In Power BI there’s a popular custom visual called “Filter by list” that lets you filter a Power BI report by any list of values that you paste into it. It can save you a lot of time in some scenarios, for example if you need to copy a list of values from another application and select those values in a slicer. In this post I’ll show how to recreate the same functionality in an Excel report connected to Power BI, Analysis Services or the Excel Data Model/Power Pivot using cube functions and dynamic arrays.

To show how I’m going to use a super-simple model built using Power Pivot consisting of the following single table:

The only other thing to note about the model is that it contains a measure called Sales Amount that sums up the values in the Sales column:

```
Sales Amount:=SUM(Sales[Sales])
```

Here’s what a PivotTable connected to this model looks like:

The aim here is to recreate this PivotTable using cube functions and allow the user to enter the list of invoice numbers used to slice the data either manually or by copy-and-pasting them into a table.

The first step is to create an Excel table (which I’ve called InvoiceNumbers) to hold the invoice numbers the user enters:

The next thing to do is to generate the text of the MDX set expression representing the list of invoice numbers in this table, which I’ve put in cell D2:

```
="{" & TEXTJOIN(",",TRUE, "[Sales].[Invoice Number].[Invoice Number].&[" & InvoiceNumbers & "]" ) &"}"
```

This text is used to create two named sets using the CUBESET function. The first, which I’ve put in cell D3, simply returns the set of invoice numbers that you get from evaluating the above MDX expression:

```
=CUBESET("ThisWorkbookDataModel", $D$2, "Invoice Numbers")
```

The second named set, in D4, is more complicated: it returns the set of customers that have sales for these invoice numbers.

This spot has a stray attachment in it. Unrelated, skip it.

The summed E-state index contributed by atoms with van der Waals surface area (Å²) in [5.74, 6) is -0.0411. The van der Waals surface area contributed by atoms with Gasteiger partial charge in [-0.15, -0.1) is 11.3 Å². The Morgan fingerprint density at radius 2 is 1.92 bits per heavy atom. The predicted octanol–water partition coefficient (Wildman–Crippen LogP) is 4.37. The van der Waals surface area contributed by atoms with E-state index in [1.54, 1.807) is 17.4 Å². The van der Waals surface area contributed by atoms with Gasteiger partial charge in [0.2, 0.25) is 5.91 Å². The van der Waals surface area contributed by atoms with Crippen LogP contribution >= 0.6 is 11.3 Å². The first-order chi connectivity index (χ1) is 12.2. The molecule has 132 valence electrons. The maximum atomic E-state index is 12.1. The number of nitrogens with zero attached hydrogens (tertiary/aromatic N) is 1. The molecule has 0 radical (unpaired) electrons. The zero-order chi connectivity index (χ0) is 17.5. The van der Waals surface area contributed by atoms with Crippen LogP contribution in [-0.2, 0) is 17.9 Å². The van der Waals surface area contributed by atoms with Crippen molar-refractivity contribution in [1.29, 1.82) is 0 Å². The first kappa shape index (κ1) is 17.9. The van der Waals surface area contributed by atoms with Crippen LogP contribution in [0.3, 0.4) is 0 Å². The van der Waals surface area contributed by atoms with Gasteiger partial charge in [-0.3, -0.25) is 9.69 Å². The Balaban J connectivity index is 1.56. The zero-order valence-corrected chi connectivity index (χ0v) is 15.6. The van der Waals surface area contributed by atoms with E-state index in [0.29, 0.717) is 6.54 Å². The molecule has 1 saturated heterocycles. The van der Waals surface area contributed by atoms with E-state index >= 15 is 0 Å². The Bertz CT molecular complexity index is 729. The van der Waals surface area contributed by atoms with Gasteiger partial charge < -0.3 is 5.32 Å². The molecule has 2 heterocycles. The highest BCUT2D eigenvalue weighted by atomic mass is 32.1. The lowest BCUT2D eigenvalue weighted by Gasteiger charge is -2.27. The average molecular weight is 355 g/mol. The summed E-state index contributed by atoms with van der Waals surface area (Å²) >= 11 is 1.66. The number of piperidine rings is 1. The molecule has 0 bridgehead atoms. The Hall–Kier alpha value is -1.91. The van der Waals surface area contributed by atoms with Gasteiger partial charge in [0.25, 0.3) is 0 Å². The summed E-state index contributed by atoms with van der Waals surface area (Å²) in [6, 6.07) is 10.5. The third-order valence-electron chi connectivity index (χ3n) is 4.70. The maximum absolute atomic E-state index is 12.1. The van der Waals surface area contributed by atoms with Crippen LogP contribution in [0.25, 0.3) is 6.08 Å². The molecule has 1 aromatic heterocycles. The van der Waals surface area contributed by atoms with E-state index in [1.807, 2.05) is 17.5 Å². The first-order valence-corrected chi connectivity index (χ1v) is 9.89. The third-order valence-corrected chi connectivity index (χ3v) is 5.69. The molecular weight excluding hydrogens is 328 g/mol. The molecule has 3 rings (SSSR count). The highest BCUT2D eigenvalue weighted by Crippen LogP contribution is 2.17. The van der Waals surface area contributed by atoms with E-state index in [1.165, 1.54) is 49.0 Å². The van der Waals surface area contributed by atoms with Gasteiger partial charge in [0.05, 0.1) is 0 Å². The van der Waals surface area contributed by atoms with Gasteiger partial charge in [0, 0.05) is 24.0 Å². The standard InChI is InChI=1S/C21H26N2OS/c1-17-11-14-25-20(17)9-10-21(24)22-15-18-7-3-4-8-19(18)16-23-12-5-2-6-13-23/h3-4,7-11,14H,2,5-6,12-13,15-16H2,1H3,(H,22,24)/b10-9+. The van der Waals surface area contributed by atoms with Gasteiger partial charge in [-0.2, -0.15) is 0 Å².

```
=CUBESET(
"ThisWorkbookDataModel",
"NONEMPTY( [Sales].[Customer].[Customer].MEMBERS, {[Measures].[Sales Amount]} * " & $D$2 & ")",
"Customers")
```

Last of all are the cube functions that display the report itself. In cell E6 is the CUBEVALUE function returning the measure Sales Amount:

```
=CUBEMEMBER("ThisWorkbookDataModel", "[Measures].[Sales Amount]")
```

In D7 is the formula (using the technique I blogged about here) to get the list of Customers returned by the second named set above:

```
=MAKEARRAY(
CUBESETCOUNT($D$4),
1,
LAMBDA(r,c, CUBERANKEDMEMBER("ThisWorkbookDataModel", $D$4, r))
)
```

Finally, in D8, is the expression that gets the Sales Amount values for each customer, sliced also by the set of selected invoice numbers:

```
=MAKEARRAY(
CUBESETCOUNT($D$4),
1,
LAMBDA(r,c,
CUBEVALUE("ThisWorkbookDataModel", INDEX($D$7#,r), $D$3, $E$6))
)
```

Here are the formulas all together:

And here it all is working:

One last point: to keep things simple I’ve not included any error handling, which means that if a user enters a blank value or a value that isn’t an invoice number in the table the whole thing will break. To handle errors using the technique I blogged about here, alter the formula in D2 to:

```
="{"&
TEXTJOIN(
",",
TRUE,
LET(
MemberExpression,
"[Sales].[Invoice Number].[Invoice Number].&["&InvoiceNumbers&"]",
"IIF(ISERROR(STRTOMEMBER("""&MemberExpression&""")), {}, STRTOMEMBER("""&MemberExpression&"""))")
) &"}"
```

You can download the example workbook here (although it may not work unless you’ve got a version of Excel with dynamic arrays enabled).